How important is it to switch off?

Sleep deprivation is once again upon me. It happens sporadically, yet this time I can’t blame the kids. Another international crisis, more all night 24 hour news fests, but this time with added twizzaz. The first discovery this week was Al Jazeerra, a good reason to prolong bedtime during a Middle East crisis, but more engaging (and therefore worst for sleep) is Twitter.

Yes I am very new on the tweet block and did still think until yesterday that a DM was a letter from Capital One. Clearly a whole new angle on my ability to oversaturate myself with news. Unlike the Iraq war, with this crisis I can actually get involved. While the UN were in session yesterday, I was signing Avaaz petitions and retweeting to encourage others to do so. Then another fascinating report on how to use social media diverted me for a bit (am I following the wrong people, where’s the witty banter, all I get is war and SM, maybe I should add an & to my interests).

Then I get a teasing link from the Guardian. A thoughtful piece from Jonathan Freedland about how while new media has enhanced our lives, we may need to make an effort to learn to switch off. Half way through reading I started having a mild panic attack. I’m signed up for a 5 day silent retreat next week. I think that’s going to mean no phone, no email and no twitter. Who will feed my status updates. Could I pretend to still be alive online through a carefully planned use of tweetdeck? Could I snuggle my iPhone into my room and just peek a look at my emails overnight? Will it really help my meditation to be worrying about unanswered emails? Maybe the teacher will give me special compensation to use twitter if I tell him my ancestors are from the Middle East so I have a very special affinity with the region.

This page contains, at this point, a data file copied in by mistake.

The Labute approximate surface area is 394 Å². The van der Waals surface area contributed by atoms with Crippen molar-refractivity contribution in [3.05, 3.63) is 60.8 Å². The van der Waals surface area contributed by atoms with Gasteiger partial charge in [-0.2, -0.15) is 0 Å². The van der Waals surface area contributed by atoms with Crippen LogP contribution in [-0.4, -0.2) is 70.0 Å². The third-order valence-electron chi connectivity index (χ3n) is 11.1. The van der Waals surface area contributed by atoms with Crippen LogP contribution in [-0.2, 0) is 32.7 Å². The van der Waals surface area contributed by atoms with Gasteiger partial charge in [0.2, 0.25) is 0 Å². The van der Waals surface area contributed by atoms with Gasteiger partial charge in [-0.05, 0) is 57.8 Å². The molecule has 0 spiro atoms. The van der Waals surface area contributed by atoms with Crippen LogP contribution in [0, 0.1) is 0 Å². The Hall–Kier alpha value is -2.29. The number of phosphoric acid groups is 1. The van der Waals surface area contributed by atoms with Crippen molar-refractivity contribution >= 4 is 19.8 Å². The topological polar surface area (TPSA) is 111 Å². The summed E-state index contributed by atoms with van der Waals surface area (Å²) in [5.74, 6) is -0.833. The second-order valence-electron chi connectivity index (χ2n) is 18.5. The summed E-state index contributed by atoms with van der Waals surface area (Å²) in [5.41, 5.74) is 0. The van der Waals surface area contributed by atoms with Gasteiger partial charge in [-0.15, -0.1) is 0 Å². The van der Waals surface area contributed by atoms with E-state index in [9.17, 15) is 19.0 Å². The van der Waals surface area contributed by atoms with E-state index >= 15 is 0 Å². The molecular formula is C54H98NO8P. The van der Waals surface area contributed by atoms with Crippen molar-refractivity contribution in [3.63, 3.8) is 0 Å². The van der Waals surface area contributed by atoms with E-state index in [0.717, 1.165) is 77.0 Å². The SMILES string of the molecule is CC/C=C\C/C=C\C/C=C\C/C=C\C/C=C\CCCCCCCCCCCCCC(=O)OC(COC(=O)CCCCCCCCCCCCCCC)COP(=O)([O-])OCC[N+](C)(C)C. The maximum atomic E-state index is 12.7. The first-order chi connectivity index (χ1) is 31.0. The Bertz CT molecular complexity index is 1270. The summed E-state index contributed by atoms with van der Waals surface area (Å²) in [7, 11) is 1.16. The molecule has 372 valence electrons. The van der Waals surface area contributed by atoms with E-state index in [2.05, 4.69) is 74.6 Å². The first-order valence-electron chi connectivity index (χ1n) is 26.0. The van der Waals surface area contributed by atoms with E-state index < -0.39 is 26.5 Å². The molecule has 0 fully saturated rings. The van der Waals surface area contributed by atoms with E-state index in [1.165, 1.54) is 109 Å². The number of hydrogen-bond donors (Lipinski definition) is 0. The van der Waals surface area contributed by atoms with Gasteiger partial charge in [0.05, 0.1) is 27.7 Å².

An few weeks ago I tried to give up my emails for Sabbath and it was partly successful, but I gave up on the phone ban quickly after realising I had too many arrangements with kids that relied on it. To prepare myself for my retreat I am going to try a complete iPhone shutdown this Saturday, and I am going to compile a list of tips for switching off.

Have you got any practical ideas that can help us in this world of media overload?


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